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Competition prompts moves to maintain top position
Increasing capacity at Gibraltar Port as part of a plan to boost the wider economy has become “the dream job” for a local man, who spent 15 years at sea and turned down the chance of working in a key role at NATO headquarters in America to take up the challenge, Ray Spencer discovers
consuming. It was a complete change and came out of the blue,” he admits.
Sanguinetti accepts Gibraltar and its port are physically small by comparison with most others that seek to become dominant players in the marine handling sector, but rationalises: “I was struck by the scale and breadth of activity that takes place in and from the Port of Gibraltar and its ability to pull together the bunker supplier, the companies that provide the fuel, the shipping agent who is going to sort out crew changes, flights, hotel accommodation, and the ship chandler who is going to provide fresh supplies or emergency spares.”
“I challenge anyone to point to another location, another port - strategically placed at the meeting point of a large number of very busy shipping lanes at the entrance to the Mediterranean - that is able to do that.” Gibraltar had supported both military and commercial shipping for centuries, “so it’s in our DNA.”
Competition is driving changes in the way the port operates in its three principle activities, bunkering, cruise ships and super yachts, after business falls following the glob- al economic crisis. “Our objective against that backdrop, has been to try and make our- selves more attractive, continuously improve the way we do business”, he maintains.
Enhanced management information shared between the Authority and other entities using the Port, such as pilots, shipping agents and other service providers is delivered through VMS – a real-time vessel management web-based system. In 2014 incentives were introduced to encourage ships to call at the Port, including reduced fees for vessels taking on supplies or crew on the east side of the Rock – one of two 14-strong anchorages - and a discount on port fees for ships that complete re-fuelling operations within an allocated time slot.
20% more anchorage
Although getting proportionately less revenue than previously, Sanguinetti maintains “it is not always the financial incentives” that contribute to growth, and he notes: “It’s also improvement of the efficiency in the way we manage ships coming into the Bay, both by the information system and doubling in the number of VTS (vessel traffic services) operators in the last two years, as well as increasing the number of anchorage slots available for bunkering on the west side by over 20%.”
He goes further: “We attribute our
Bob sanguienetti Fifty	one	years	old	Royal	Navy
“providing military commanders with the best possible information, political, geographical, military, security threats and so on”.
He had returned to Gibraltar for regular short visits to see relatives a couple of times after leaving aged 18 for a sponsored university scheme involving a year based at the Royal Naval College in Dartmouth before studying engineering at Oxford University where he gained a Masters degree. Having left Gibraltar on one occasion with no plans to return for several months, he was surprised to be flown a couple of days later back to the Rock along with 90 other naval trainees to join his first ship, HMS Berwick, that had bro- ken down in the Mediterranean on her way back to Plymouth!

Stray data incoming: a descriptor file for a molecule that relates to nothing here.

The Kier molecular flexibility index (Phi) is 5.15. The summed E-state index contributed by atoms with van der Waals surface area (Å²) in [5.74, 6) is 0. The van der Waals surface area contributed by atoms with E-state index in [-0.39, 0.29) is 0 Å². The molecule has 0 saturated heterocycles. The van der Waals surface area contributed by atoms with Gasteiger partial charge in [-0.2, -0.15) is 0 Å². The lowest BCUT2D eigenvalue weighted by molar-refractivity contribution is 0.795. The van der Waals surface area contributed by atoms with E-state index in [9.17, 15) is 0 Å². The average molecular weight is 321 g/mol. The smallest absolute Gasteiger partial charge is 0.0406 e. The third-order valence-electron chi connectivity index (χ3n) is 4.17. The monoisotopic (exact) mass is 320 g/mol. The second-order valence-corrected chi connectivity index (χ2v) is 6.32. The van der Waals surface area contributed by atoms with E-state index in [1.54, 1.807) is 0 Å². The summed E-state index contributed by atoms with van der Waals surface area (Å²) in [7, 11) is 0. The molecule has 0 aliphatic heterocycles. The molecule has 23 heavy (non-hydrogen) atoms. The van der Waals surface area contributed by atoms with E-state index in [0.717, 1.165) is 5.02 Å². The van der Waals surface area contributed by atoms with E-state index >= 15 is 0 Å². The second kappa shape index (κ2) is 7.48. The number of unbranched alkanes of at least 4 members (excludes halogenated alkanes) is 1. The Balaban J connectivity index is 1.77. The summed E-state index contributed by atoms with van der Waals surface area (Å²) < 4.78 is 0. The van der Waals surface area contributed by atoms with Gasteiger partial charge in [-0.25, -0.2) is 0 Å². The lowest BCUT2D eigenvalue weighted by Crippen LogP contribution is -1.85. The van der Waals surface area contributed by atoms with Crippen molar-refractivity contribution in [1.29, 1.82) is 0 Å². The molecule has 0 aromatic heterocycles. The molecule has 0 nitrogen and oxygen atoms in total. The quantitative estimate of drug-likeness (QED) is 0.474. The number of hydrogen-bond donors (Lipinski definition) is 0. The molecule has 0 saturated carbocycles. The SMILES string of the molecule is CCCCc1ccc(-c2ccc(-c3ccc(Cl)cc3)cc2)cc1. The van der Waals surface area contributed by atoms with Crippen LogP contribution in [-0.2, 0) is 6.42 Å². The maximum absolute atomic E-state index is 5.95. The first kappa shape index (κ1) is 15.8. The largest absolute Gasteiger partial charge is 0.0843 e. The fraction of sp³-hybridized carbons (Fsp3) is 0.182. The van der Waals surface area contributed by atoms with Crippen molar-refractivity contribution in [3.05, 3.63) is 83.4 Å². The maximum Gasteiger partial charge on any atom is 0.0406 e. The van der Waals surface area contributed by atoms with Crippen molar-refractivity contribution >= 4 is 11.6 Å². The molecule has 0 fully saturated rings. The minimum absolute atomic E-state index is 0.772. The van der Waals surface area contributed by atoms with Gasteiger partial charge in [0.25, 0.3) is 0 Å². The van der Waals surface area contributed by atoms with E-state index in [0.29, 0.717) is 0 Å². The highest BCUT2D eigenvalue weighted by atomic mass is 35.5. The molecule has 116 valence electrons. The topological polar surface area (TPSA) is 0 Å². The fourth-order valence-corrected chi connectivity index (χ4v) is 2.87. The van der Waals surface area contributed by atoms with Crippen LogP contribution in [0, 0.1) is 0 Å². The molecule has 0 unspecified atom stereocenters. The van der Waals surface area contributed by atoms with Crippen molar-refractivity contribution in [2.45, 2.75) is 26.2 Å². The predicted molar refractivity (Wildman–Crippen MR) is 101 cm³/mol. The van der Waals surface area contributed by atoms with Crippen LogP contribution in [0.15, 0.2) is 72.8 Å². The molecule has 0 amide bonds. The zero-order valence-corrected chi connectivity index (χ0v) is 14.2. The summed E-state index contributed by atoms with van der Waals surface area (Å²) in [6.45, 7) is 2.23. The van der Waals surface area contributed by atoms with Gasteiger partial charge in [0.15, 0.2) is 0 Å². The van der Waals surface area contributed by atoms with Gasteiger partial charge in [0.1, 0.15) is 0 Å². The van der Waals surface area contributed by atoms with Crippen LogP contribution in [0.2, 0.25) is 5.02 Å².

“Bizarrely, I also took up my second ship command, the frigate HMS Grafton [one of eight ships on which he served] at end-1998 in Gibraltar. I was delighted and proud to be serving afloat at a time when very few Gibraltarians were in the UK military.”
Swapping sea for land
Half his service career was at sea, but Sanguinetti abandoned ships in late 2000 and took the conventional shore-based route “to the next level of management; having been a practitioner, you then start being a planner and thinker, working on strategy, human resources, and so on”, he explains.
However, Sanguinetti reflects: “If I had been writing a job description for something that I wanted to do on leaving the Navy after 30+ years, it would have looked very much like my terms of responsibility in this role.	It provided immersion in the maritime environ- ment, which is very much in my veins; it had a strong commercial bias to it; it had interaction with a wide-range of stake holders, both public and private sectors local and international; opportunities for growth; and underpinning all of that, working with people.
“I had never before seriously considered the possibility of coming back to Gibraltar, but when this came up it became all-
looking for “continuous improvement” to remain competitive	people separately alerted him to the
opportunity in mid-2014 to become Captain of the Port with its main activity on the west side of The Rock, just 2.5 nautical miles from the Spanish mainland across the Bay of Gibraltar.
“I don’t know why they did that – they must have thought with my Navy background of over 30 years, it could be of interest – but when I began my research on the scope of activity at the Port, I found myself becoming more and more sucked into the possibility”, he recalls. “And I hadn’t ever before written aCV.”
Sanguietti went to Bayside School and was “always messing about in boats “being a member of the Calpe Rowing Club.
The NATO job in Virginia, and a possible promotion, meant moving from London with his wife Sylvia and three teenage daughters – “an exciting prospect, something different as we had never lived abroad as a family”.
For the previous two years he was Head of Intelligence at the UK’s National Operations Headquarters in North London,
Commodore Bob Sanguienetti had no
intention of returning to the Rock where he grew up.	Not, that is, until two local
18	Gibraltar International

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